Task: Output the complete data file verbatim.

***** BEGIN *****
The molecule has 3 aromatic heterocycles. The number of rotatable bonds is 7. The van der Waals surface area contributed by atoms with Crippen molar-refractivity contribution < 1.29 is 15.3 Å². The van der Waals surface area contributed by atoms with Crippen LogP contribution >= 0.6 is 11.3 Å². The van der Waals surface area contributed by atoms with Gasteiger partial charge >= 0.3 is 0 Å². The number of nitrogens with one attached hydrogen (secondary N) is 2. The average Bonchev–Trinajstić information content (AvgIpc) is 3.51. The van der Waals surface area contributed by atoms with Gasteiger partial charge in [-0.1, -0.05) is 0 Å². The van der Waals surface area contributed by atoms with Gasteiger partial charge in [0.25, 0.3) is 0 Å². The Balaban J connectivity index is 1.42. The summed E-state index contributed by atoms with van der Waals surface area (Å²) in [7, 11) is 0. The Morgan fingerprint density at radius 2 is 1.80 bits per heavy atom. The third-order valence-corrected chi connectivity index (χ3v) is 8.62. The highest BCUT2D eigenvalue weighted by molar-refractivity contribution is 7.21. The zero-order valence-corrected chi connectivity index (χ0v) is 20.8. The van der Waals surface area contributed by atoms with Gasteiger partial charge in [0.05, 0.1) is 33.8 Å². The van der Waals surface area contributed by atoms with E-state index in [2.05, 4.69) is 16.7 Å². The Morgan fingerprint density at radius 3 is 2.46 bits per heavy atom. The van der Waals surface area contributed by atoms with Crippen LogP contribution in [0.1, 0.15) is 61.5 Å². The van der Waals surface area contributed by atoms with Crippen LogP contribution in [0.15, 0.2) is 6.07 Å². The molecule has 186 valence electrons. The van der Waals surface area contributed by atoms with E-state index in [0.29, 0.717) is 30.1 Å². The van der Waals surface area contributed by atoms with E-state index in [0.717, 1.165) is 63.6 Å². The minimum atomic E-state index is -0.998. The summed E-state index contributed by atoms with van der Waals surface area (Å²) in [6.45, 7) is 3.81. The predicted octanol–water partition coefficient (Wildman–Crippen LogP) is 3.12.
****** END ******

The molecule has 3 aromatic heterocycles. The number of rotatable bonds is 7. The van der Waals surface area contributed by atoms with Crippen molar-refractivity contribution < 1.29 is 15.3 Å². The van der Waals surface area contributed by atoms with Crippen LogP contribution >= 0.6 is 11.3 Å². The van der Waals surface area contributed by atoms with Gasteiger partial charge >= 0.3 is 0 Å². The number of nitrogens with one attached hydrogen (secondary N) is 2. The average Bonchev–Trinajstić information content (AvgIpc) is 3.51. The van der Waals surface area contributed by atoms with Gasteiger partial charge in [-0.1, -0.05) is 0 Å². The van der Waals surface area contributed by atoms with Gasteiger partial charge in [0.25, 0.3) is 0 Å². The Balaban J connectivity index is 1.42. The summed E-state index contributed by atoms with van der Waals surface area (Å²) in [7, 11) is 0. The Morgan fingerprint density at radius 2 is 1.80 bits per heavy atom. The third-order valence-corrected chi connectivity index (χ3v) is 8.62. The highest BCUT2D eigenvalue weighted by molar-refractivity contribution is 7.21. The zero-order valence-corrected chi connectivity index (χ0v) is 20.8. The van der Waals surface area contributed by atoms with Gasteiger partial charge in [0.05, 0.1) is 33.8 Å². The van der Waals surface area contributed by atoms with E-state index in [2.05, 4.69) is 16.7 Å². The Morgan fingerprint density at radius 3 is 2.46 bits per heavy atom. The van der Waals surface area contributed by atoms with Crippen LogP contribution in [0.1, 0.15) is 61.5 Å². The van der Waals surface area contributed by atoms with Crippen LogP contribution in [0.15, 0.2) is 6.07 Å². The molecule has 186 valence electrons. The van der Waals surface area contributed by atoms with E-state index in [0.29, 0.717) is 30.1 Å². The van der Waals surface area contributed by atoms with E-state index in [0.717, 1.165) is 63.6 Å². The minimum atomic E-state index is -0.998. The summed E-state index contributed by atoms with van der Waals surface area (Å²) in [6.45, 7) is 3.81. The predicted octanol–water partition coefficient (Wildman–Crippen LogP) is 3.12.